20181102135917_img_3408Cockfosters sits within the London Borough of Enfield, and it is predominantly characterised by a sprawling parade of shops, a common London sight, full of independent shops on the ground floor of low rise arcade style flats. An affluent and clean area with off road parking for shoppers, and some high rise office blocks near the station, built no doubt to attract businesses out of London taking advantage of the easy train access.

 

North London’s dead

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Turning right out of the station, I go into Trent Park Cemetery. Not that I have a morbid fascination, but recent personal circumstances had me in a contemplative and reflective mood. The cemetery presents a curious celebration of life with small isolated markers spread over two fields where memories are placed. No gravestones, and I don’t think they were burial plots either as there was evidence that memories were transient. Some spiritual reminders of those departed can also be seen in the avenue of trees that delineate the fields.

Over the road, I stroll through the graveyard of Christ Church, an evangelical church with a more traditional graveyard and one dominated by a single vault within which were interred the remains of the Bevan family in the late 1800’s and early 1900’s. I suspect they were significant benefactors of the church – a quick search reveals the church was founded by a Robert Cooper Lee Bevan, a founder of Barclays Bank.

 

 

London Footpaths

Did you know you could walk around the outskirts of London on a 150 mile trail divided 20181102133545_img_3396into 24  sections? Neither did I until I stumble across the London LOOP (London Outer Orbital Path) managed by Transport for London as part of their ‘Walk London’ initiative.

And how about the Pymmes Brook Trail? One of London’s many long forgotten water courses which 20181102133840_img_3401springs up in nearby Hadley and runs through to the river Lee.

I spot both signs by Christ Church; a stone’s throw from the station.

 

 

Croeso i rhan fach o Gymru

‘Welcome to a small part of Wales’…Ever had that serendipity moment? A slight diversion…that’s a word I first came across whilst watching Dr Who many many years ago and it’s just sort of stayed with me. Anyway, back to the plot…

I glance down Freston Gardens and see a large imposing religious building that is sort of ‘calling me’. One of the many lessons I have learnt from this journey is ‘…to just go see…’ as if I don’t I’ll only regret it later. As I pass the detached houses along the way, there is clear evidence of the post-Halloween apocalyptic mess in gardens and shrubbery in the guise of a dismembered hand and spray cobwebs in different colours.

20181102141347_img_3413And as I approach the building, I smile and understand ‘the calling’, as I discover the Welsh Chapel of Eglwys Y Drindod. Why? Well as I was brought up as a Welsh Independent chapel goer – Capel Annibynwyr Seion yn Aberystwyth, the memories of chapel service and Sunday School were somewhat etched and surfaced in that smile.

A striking brickwork designed building, but alas I couldn’t go in , but nevertheless I let the moment and memories linger a while before saying farewell…

 

 

Chase Side

By now I’ve decided to stretch my legs as far as Southgate, and approaching the roundabout as Cockfosters Road turns into Chase Side, I spot a road sign for Chickenshed, the all inclusive theatre company. Chickenshed’s success has been well documented through London life in recent years and I was intrigued to look around. From its early beginnings, the theatre company and buildings have grown significantly to that of a multi-purpose, and all inclusive entertainment and learning centre.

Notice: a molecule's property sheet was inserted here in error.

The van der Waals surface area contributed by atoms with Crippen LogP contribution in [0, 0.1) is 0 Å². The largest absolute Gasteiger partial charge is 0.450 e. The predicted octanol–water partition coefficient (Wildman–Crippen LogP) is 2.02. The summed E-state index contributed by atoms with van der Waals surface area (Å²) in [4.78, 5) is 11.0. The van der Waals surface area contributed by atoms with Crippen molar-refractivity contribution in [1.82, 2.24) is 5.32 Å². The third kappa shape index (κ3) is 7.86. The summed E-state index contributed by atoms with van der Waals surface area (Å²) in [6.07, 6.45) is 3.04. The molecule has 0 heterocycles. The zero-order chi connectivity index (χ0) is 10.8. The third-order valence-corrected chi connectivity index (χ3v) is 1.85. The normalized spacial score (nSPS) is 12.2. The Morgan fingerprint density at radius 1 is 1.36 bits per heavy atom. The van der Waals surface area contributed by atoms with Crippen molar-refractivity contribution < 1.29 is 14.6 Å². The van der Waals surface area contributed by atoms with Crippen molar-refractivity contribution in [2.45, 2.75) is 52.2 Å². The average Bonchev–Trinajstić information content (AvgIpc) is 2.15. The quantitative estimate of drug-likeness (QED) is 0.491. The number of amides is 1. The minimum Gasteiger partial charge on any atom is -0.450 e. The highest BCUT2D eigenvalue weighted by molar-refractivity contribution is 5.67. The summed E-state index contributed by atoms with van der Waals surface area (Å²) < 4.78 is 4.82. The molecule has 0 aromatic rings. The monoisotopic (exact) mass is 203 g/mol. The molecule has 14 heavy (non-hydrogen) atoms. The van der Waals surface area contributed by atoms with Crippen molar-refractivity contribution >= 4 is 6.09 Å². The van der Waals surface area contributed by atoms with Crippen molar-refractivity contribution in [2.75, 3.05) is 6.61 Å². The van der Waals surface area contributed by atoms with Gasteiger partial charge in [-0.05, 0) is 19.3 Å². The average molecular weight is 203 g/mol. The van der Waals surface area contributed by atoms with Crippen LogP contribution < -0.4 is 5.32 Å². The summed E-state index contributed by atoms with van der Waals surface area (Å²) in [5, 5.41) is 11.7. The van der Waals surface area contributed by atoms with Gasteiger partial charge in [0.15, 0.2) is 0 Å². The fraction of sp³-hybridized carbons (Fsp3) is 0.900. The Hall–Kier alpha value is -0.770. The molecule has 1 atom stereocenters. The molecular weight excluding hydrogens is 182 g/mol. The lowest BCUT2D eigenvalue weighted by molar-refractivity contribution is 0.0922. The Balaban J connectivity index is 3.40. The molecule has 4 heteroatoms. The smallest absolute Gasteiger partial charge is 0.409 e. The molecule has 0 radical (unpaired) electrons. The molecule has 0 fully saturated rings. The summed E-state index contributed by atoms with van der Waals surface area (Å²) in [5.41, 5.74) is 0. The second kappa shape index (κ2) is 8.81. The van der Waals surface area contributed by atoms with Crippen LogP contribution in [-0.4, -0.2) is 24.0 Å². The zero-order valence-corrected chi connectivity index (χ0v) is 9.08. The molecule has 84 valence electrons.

A quick scout inside to check I can take pictures and I chat with several folk. Bill, the Deputy manager explains the theatre is purely self financed as it does not meet the Arts Council’s funding criteria, so there’s a heavy reliance on box office takings, donations and gala evenings. However, despite the constant financial challenges, they continue to expand their portfolio of performances, education and outreach events, and they will soon be performing ‘A Christmas Carol’ over the festive season. I share a moment on how I felt signing added to the value of a theatre production having recently enjoyed how a signer was seamlessly integrated at a local production of Once.

20181102145406_img_3431Adjacent in Bramley Sports Ground, is the home of Saracens Amateur Rugby Football Club, and I stroll around inside the park. The club is part of the wider Saracens brand, who now play Premiership rugby at the shared ground with Watford Football Club, but the ground here is nevertheless the historical home of the club. As with all sports, sponsorship is key, and Saracens ARFC is no different, in league with a housing development across the road from their ground.

 

Southgate

Here is where I stayed when I first moved to London in 1989. Living in digs along Chase Side before finding a house and moving the family,  and I had some romantic notion I’d be able to find the place. But a combination of faded memories and redevelopment for an Asda superstore meant that the house hadn’t survived. Ah…

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Southgate is similar to Cockfosters, but larger, and its iconic underground station set against an azure blue sky made for a striking moment.

 

 

 

A study in wood

20181102154727_img_3442My final route is through Grovelands Park which is 20181102155101_img_3446nestled between Southgate and Winchmore Hill, the station there being my journey’s end for the day. The park offers open land, an ornamental lake and a wooded walk alongside a stream, all of which was attractively captured by the low sunlight on a cool autumnal afternoon. I take the opportunity to try my hand at some creative shots, and to my surprise in the wooded area, I come across a menagerie of carved creatures that captured my attention for a little while.

 

I hope you enjoy my efforts?

 

See all Cockfosters pics on Google Photo here – feel free to comment

See the sidebar for a sample of Cockfosters pics on Instagram

For more info, look up Cockfosters on Wikipedia